It’s easy to get caught up in consciously describing or discussing a problem, thinking mistakenly that this will help solve it. But if you direct your attention only or mainly toward clients’ words, you’re usually wasting your time, because the most relevant information is being communicated in voice tone, tempo, movements, facial expressions, posture, breathing, and other unconcious means. One of my teachers used to say, “Verbal report should be treated as unverified rumor, unless accompanied by nonverbal confirmation.”
It can be useful to approach therapy as a process similar to training an animal. You can still employ words, but only to use your own nonverbal behavior—voice tone, tempo, facial expressions, hand gestures, and so forth—to elicit new and different responses. If you want a dog to get excited, you must get excited yourself, speeding up the tempo and amplitude of your movements and raising the pitch of your voice. If you want the dog to calm down, you need to speak softly and slowly. People really aren’t that different. If you aren’t getting a useful response from a client, you can either wait for it to occur naturally—which could take a long time!—or you can vary your behavior until you succeed in eliciting it.
A few years ago, when Dr. Kevorkian was busy assisting people who wanted to commit suicide, a therapist I know had a depressed, terminally ill patient who said she wanted to end her life. The therapist replied, in an eager and upbeat tempo, “Since Dr. Kevorkian is a personal friend of mine, we can place a call right now and make arrangements,” as he reached for and picked up the telephone by the client’s bedside. Suddenly that client found that she wasn’t quite ready to leave the planet, saying, “What’s the rush?” The therapist’s robust and enthusiastic nonverbal alliance with the client’s verbal goal elicited the opposite, hidden side of her thinking. This was much more effective in changing her emotional state than trying to reassure her conscious mind that there were still satisfactions in life she could enjoy.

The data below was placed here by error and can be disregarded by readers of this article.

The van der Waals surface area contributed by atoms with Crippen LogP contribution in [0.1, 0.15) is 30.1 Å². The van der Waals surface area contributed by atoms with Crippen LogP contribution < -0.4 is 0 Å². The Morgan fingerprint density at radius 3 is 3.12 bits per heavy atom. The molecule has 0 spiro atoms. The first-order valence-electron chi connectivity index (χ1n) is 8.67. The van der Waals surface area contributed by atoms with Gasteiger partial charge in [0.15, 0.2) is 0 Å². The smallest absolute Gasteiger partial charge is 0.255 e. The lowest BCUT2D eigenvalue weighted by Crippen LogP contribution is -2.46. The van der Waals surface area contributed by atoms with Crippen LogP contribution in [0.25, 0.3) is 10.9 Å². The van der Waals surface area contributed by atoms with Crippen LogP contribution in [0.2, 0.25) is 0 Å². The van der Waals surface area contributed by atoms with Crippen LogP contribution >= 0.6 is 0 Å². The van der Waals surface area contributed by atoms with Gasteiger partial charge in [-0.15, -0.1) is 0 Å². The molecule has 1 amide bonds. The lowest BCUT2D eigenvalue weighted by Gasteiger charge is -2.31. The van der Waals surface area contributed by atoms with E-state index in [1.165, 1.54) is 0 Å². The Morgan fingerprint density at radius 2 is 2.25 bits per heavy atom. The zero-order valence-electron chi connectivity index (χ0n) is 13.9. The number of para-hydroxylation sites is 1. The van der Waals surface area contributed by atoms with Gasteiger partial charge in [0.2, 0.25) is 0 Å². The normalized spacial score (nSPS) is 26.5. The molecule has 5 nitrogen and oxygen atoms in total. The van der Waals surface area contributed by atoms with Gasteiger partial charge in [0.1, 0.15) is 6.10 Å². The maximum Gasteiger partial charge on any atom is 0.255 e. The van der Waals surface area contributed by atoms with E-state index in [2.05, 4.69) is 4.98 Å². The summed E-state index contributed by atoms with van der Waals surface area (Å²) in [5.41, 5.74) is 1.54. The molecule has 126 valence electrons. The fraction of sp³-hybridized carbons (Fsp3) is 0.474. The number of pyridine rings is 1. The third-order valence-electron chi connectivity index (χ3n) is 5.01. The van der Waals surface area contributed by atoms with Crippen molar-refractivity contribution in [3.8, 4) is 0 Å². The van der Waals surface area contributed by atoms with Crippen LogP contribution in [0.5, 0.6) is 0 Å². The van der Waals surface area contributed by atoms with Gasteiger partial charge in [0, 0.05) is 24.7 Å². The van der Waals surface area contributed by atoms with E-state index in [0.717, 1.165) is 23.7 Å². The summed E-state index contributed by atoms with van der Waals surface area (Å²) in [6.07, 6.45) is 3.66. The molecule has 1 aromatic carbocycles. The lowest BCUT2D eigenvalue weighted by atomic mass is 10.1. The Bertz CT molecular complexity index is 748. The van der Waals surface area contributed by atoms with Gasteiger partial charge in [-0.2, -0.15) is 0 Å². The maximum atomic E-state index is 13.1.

If you want to get therapy unstuck, it’s usually more helpful to take charge and elicit responses in your clients than just to listen and say “Umm” as they recite well-rehearsed “tape-loop” descriptions of the problem. Once when I’d slipped into a nonproductive, intellectual discussion with a client unable to deal with his finances because he was afraid he’d end up as badly off as his father had, he said in an annoyed tone, “I know all that, but it doesn’t make a damn bit of difference!” I agreed with him wholeheartedly and refocused on guiding him in an inner dialogue with his father that gave him a nonverbal experience of separating finances from the mess that his father had made of his life.
Of course, being creative with your nonverbal expressiveness carries the risk of looking foolish, making a mistake, and possibly losing rapport. However, even making a mistake has a silver lining, since it’ll usually interrupt the client’s trancelike immersion in the problem, and you can use the interruption as an opportunity to refocus attention toward more useful ends.
Often a sincere apology will reestablish rapport on a solider footing: “Boy, I sure messed that up! Can we back up and pick up again before I went off the tracks?” That kind of response invites clients to rewind their experience to a point before your mistake, and then go forward from there in a new way, effectively isolating it. An apology provides a live example of the willingness to make a mistake, notice it, admit it, and correct it—something that a lot of perfectionistic and self-critical clients can benefit from seeing someone else do.
If you screw up big, you have an even better opportunity to utilize the client’s response. You can push your chair to the side, look at the space where you were sitting, and talk to that space as if someone were there, “What a stupid and insensitive thing to say! I can’t believe you said that! Let’s start over.” That separates you from the mistake and realigns you with the client, and you can proceed as if you hadn’t made the mistake. When you’ve rehearsed a hundred different ways like this to regain rapport, you’ll feel more confident and have more freedom to experiment. A class in improvisation or acting skills can help a lot, too.
The Power of Presupposing and Implying
Are you offering explicit messages that would be more effective if you presupposed or implied them?
A skill too often ignored by therapists is the ability to use language in ways that unconsciously elicit nonverbal responses and create sudden shifts in feeling and attitude. For instance, read the following two sentences, and notice the difference in your response:
“You may find it easier to imagine this with your eyes closed.”
“You may find it harder to imagine this with your eyes open.”